Posted in Her story, Our Story

What Marriage Means to Me


I changed the title of this post and decided to take it in a different direction than originally planned. I was going to give my thoughts on why marriage shouldn’t be hard, but I realize it will be hard for some (women especially) because of belief systems. While JP has given up all social media, I still have Facebook and follow some pages that give me food for thought. I’m amazed at how differently Christians view marriage depending on denomination and cultural influences. I haven’t read very much about marriage beliefs in other religions.

I’ve read various comments about marriage recently such as “Marriage is hard”, “Marriage is difficult because men and women are different”, “Marriage is meant to make us holy, not happy”. These statements seem very sad to me. I never heard my parents say those things. I wasn’t taught that in church. I always felt that marriage is for companionship and that it should be happy.

I’m not saying there won’t be occasional challenges in any marriage and I’m definitely not saying the two years after the the last D-Day weren’t difficult, but it was because of the addiction and not the marriage itself. Recovery was a long, challenging process, but what we’ve learned has helped us both be emotionally healthy people with good communication skills and a happier marriage.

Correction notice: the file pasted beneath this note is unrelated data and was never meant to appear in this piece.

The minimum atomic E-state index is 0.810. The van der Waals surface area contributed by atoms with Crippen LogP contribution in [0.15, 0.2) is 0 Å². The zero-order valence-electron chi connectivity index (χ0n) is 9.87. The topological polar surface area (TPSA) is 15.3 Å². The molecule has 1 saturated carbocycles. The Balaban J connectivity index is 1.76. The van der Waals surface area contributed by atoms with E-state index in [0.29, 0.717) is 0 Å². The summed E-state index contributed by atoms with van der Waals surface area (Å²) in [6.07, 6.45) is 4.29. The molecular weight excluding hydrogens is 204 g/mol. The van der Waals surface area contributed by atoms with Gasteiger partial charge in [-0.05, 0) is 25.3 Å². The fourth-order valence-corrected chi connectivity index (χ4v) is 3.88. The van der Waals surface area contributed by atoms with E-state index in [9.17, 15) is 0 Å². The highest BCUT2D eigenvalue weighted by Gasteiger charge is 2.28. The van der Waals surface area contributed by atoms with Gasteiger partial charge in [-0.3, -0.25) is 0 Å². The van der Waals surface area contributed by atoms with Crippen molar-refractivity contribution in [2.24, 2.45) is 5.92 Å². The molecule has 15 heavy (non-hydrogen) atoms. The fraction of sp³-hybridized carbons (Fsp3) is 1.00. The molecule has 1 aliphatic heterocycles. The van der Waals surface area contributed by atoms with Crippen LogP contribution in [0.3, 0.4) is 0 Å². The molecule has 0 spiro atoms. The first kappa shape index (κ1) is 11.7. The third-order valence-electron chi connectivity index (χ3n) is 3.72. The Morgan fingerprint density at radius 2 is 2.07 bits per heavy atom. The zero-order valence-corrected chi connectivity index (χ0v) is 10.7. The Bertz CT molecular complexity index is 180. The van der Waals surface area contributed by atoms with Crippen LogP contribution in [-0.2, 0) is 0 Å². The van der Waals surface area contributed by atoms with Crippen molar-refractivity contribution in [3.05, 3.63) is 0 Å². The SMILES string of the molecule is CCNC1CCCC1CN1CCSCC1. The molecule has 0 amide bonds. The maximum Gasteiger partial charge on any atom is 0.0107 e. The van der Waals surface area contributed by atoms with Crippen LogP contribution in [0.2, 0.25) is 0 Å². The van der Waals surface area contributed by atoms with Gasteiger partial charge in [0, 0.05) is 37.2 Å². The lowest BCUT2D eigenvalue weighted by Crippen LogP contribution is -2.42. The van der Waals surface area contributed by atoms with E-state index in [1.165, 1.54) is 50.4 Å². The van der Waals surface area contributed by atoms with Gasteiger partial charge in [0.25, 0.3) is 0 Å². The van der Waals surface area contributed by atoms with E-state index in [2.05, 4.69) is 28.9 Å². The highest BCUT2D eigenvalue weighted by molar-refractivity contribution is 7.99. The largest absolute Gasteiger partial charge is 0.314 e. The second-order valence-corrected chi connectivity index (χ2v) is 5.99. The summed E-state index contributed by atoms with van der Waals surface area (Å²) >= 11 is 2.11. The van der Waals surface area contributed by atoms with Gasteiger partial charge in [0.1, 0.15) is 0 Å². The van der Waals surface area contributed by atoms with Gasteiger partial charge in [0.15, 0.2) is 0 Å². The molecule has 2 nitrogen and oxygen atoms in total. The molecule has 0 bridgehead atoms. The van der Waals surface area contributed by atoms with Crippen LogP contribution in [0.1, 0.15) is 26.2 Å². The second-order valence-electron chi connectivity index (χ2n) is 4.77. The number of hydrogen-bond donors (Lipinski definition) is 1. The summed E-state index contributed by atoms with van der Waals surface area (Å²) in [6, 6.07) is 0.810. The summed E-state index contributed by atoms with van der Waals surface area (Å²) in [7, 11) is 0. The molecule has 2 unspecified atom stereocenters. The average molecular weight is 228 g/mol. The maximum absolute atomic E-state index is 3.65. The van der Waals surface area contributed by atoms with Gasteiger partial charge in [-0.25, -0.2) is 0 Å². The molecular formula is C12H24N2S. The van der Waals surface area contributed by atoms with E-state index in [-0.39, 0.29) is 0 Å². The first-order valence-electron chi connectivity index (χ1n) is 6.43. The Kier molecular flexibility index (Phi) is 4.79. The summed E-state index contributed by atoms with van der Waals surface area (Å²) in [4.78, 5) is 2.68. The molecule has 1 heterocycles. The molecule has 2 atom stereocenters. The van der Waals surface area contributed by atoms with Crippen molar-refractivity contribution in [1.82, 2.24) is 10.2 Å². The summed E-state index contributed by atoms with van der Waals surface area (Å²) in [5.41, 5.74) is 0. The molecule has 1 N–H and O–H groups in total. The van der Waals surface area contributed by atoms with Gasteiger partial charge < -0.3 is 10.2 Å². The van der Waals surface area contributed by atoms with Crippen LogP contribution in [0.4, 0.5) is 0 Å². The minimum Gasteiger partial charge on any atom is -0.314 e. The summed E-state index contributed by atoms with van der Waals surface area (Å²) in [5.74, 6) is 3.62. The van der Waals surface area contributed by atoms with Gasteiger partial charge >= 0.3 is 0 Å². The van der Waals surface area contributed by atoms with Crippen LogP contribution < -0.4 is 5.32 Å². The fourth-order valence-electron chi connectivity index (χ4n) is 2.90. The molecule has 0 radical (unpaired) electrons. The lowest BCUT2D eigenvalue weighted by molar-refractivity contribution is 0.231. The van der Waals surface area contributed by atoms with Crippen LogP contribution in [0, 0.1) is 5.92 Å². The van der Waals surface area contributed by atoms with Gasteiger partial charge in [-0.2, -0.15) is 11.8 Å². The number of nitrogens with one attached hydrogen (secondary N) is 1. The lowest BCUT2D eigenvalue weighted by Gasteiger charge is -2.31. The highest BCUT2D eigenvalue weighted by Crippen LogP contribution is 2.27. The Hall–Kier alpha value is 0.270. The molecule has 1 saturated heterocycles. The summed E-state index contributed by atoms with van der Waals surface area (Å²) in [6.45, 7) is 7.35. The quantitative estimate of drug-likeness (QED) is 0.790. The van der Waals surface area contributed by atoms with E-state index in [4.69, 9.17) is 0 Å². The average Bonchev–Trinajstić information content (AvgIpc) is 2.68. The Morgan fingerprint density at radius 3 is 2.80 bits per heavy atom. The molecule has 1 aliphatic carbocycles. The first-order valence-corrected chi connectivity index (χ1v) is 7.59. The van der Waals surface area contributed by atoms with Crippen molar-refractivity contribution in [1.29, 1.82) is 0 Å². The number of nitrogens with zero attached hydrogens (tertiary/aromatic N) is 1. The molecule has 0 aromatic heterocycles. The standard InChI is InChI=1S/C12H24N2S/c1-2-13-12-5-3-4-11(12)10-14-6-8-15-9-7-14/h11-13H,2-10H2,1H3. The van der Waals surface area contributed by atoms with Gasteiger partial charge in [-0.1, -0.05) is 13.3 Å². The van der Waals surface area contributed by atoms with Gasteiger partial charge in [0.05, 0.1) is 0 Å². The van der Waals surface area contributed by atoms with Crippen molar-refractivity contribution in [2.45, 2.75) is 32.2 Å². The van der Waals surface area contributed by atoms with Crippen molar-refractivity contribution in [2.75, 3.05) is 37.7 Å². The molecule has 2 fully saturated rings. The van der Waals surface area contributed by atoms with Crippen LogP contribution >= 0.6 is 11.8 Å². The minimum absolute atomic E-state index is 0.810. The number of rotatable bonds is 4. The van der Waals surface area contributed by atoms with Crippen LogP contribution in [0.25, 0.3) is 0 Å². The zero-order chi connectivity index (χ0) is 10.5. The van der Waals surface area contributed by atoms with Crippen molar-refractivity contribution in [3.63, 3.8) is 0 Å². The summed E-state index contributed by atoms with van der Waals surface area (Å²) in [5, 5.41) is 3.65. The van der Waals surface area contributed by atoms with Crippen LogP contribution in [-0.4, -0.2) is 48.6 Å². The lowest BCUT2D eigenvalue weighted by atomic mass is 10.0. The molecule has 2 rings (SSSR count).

One recurring theme I see when people talk about hard marriage is that they tend to view men and women with very different characteristics and roles. I don’t think men and women are so fundamentally different that they can never understand each other. I don’t believe that all men think, feel, and behave a certain way and that all women think, feel, and behave the opposite way. I had never heard the terms “complimentarian” or “egaliatarian” until recently, but looking back I can see that my parents had an egalitarian marriage. My husband’s parents did also. My husband and I are equals. We both contribute financially and with upkeep of our home. We carpool to work, cook together, do home improvement projects together, and shop together. It does help that we have many of the same interests. We have fun together and laugh together. Sometimes we’re sad together and support each other. My husband can show emotions and still be masculine. I can use a chainsaw and still be feminine. We accept each other as we are (minus his addiction). Both of us are capable of living on our own, so we don’t feel “stuck” in our marriage. I believe a factor in my husband choosing recovery was that he knew I could walk out and never look back if he didn’t.

Marriage to me is about being best friends, loving each other as Jesus commanded, helping and supporting each other in life, and getting to enjoy all aspects of intimacy (emotional, spiritual, and physical). It’s about mutual respect and talking through problems or frustrations. It’s about lifting each other up. It’s about enjoying each other’s company in the everyday and in the adventures. It’s about learning and growing together.

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